• Thrust upon them by circumstances beyond their control
  • Inflicted on them by others or
  • They are suffering the consequences of poor choices they brought upon themselves.  

It is true that many come initially to complain and grumble about the unfairness of God and life.  Humanly, that is entirely understandable.  But no matter what the source of their pain may be, I see my role as Counselor is to encourage them to avoid the path of the grumbler as they cry out to God in faith.  The fourth chapter of James lends valuable insight into why checking the motivation of our hearts is crucial: 

“What causes fights and quarrels among you?  Don’t they come from your desires that battle within you?   You want something but don’t get it. You kill and  covet, but you cannot have what you want.  You quarrel and fight. You do not have, because you do not ask God.  When you ask, you do not receive, because you ask with wrong motives, that you may spend what you get on your pleasures.”  (verses 1-3)

Checking the motives of our hearts and understanding that when our world is rocked, God cares and is worthy of our trust, is the key to avoiding the path of the grumbler.    Romans 8:31 gives us our incentive:  “If God is for us, who can be against us?” To assume the best of our Creator will always keep us on the path of wisdom and result in a deepened faith.   The reason we go to Jeremiah 17:5-10 in the Counseling Room first session, is because the passage underscores the blessing of trusting in God above all else.  Verses 7 and 8 provide a meaningful reminder:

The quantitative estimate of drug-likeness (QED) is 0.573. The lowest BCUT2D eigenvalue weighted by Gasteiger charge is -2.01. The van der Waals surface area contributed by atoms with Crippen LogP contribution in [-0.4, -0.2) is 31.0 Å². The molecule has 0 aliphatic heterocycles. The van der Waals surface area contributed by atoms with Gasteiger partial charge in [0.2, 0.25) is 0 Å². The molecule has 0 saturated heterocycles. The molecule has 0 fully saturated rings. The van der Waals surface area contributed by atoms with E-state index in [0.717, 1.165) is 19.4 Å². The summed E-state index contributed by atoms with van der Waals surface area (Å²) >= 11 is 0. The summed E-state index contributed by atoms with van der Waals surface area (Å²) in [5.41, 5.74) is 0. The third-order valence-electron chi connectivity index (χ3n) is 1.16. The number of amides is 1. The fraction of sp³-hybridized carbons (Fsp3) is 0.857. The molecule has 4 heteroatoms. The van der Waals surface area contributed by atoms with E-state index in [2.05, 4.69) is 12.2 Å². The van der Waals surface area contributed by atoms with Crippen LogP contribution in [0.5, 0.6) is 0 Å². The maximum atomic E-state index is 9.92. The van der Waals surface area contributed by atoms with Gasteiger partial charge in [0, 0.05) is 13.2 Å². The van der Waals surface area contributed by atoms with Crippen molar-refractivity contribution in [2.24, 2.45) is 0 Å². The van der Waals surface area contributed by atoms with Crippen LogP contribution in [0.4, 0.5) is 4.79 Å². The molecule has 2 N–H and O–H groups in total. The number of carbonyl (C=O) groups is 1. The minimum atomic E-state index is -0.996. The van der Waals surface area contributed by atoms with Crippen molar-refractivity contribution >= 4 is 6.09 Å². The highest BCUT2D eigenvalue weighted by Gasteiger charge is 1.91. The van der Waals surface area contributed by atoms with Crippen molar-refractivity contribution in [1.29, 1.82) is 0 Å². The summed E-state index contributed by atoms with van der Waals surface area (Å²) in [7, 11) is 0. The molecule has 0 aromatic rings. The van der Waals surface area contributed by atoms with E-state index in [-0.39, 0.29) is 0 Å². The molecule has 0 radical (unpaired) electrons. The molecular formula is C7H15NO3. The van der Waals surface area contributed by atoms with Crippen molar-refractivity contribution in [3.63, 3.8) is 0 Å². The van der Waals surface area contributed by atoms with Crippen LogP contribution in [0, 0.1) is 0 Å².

“But blessed is the man who trusts in the Lord,
whose confidence is in him.
  He will be like a tree planted by the water
that sends out its roots by the stream.
It does not fear when heat comes;
its leaves are always green.
It has no worries in a year of drought
and never fails to bear fruit.”

Like Micah, our motives are not always pure.  But it is right to cry out to God at the pain and injustice of this world.  Just make sure that you assume the best of God no matter what you may be facing. Truly, He will prove Himself faithful . . . every . . . single . . . time.  

All to His Glory!